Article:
The following day I went climbing again, this time with Tim Neill and John Ore. We climbed in the sun, clipping bolts at the Orme, the best option as we felt affected by the accident. At the end of the day, after dropping John home in Brynrefail, Tim and I passed over Pont Pen-y-Llyn. Walking over the bridge were friends Martin and Kath Chester, I like them both very much, and really enjoy meeting either of them. I’m not the best of keeping in touch with friends, but a few months earlier, when I was in Spain, Tim had sent me a message telling me Martin had been diagnosed with cancer. I contacted Martin and we chatted via messenger, where we chewed the cud, had a laugh and I told him he could not die because I liked and respected him too much. He had said he would try his best not to!

And here were Martin and Kath walking hand in hand (or that’s how I remember it). The water on the surface of the llyn rippled, distorting the reflection of the hills. The sun was low, the sky was tinged with red and the moon was a silver outline. Swallows flitted just above the surface of the water. Tim stopped the car and got out to give Martin a big hug. I said hi to them both but stayed in the car with the window open and had a bit of banter with Kath. She laughed and smiled and took the piss out of Martin. She reminded me of the more solid rock I like to climb.

Whenever I bump into Martin I always remember the morning of Tim and Lou’s wedding when Martin, Tim and I ran up to the Cromlech at 8am and climbed Right Wall. On that occasion the sun was just hitting the rock, the surface was crisp and fresh and climbing felt enhancing, a solution, a healer. Martin had not been climbing much, if at all, but he seconded Right Wall with guts and gusto, power screaming on the crux and happy to have made it to the top without falling. And Tim, the third, the bridegroom, pulled the grassy lip soon after. The three of us, smiling and happy, stood looking down, down onto the winding road, a road without people, cars, buses or noise. The pass was quiet and peaceful. Perfect.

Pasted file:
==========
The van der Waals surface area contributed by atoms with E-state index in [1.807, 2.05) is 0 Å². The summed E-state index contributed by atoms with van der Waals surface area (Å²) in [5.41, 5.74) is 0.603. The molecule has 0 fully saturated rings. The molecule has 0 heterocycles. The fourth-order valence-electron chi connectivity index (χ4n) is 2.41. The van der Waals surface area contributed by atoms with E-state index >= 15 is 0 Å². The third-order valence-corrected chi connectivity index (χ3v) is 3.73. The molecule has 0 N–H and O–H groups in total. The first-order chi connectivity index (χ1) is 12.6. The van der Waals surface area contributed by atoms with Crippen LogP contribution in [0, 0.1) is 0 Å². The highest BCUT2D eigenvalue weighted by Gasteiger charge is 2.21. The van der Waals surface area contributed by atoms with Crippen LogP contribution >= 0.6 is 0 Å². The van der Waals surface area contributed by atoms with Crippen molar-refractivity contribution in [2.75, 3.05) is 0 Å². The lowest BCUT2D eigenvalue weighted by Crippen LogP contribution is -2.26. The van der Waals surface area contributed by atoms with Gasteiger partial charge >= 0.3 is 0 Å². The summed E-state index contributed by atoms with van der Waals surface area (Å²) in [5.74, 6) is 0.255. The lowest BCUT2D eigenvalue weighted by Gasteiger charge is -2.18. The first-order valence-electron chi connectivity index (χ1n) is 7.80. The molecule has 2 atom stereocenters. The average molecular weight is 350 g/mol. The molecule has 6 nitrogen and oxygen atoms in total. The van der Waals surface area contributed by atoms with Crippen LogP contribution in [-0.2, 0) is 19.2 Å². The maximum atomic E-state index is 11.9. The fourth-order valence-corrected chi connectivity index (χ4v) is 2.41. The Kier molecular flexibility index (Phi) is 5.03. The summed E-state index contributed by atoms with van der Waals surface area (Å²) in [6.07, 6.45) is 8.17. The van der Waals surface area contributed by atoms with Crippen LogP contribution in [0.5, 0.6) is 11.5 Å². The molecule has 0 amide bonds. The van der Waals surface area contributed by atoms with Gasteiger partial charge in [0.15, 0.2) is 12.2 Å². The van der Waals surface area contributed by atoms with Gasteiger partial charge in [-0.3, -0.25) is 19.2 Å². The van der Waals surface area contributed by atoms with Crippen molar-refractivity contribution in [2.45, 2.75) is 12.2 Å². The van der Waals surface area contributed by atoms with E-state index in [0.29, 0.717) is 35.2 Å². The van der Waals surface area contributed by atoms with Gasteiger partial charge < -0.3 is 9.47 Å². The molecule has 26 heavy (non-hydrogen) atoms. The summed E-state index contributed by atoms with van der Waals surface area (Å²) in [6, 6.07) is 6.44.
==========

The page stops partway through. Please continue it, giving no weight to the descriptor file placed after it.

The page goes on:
Martin spoke with some difficulty having had an operation on his tongue, he was a little thin on top after the treatment, and he was wrapped inside a duvet jacket despite the warm evening, but the treatment was almost over and the prospects of recovery were good. Martin was radiant. It was so good seeing them both out enjoying a walk in such beautiful surroundings, clearly happy and appreciating each other, and appreciating life and everything around them.

I have obviously continued to climb. As useless as I am to all of my friends, I do think about you all on a regular basis, more than you realise, and you all mean a great deal to me. Sometimes I lose perspective, possibly a human trait when things are going well and we have nothing better to moan about or dwell on. In these times, the insignificant concerns and petty problems take over and become blown out of proportion and we need to remind ourselves what we have is not so bad. The accident on the Cromlech happened a few months ago now and I would love to be able to say that my friend has made a full recovery, but he hasn’t. He is still in hospital and badly injured. There are others who are so much more affected by what happened on that day and their continued pain is to be respected and remembered. I still think daily about my friend, sometimes several times a day, and I just want him to get well again because, like Martin, he is one of the good guys.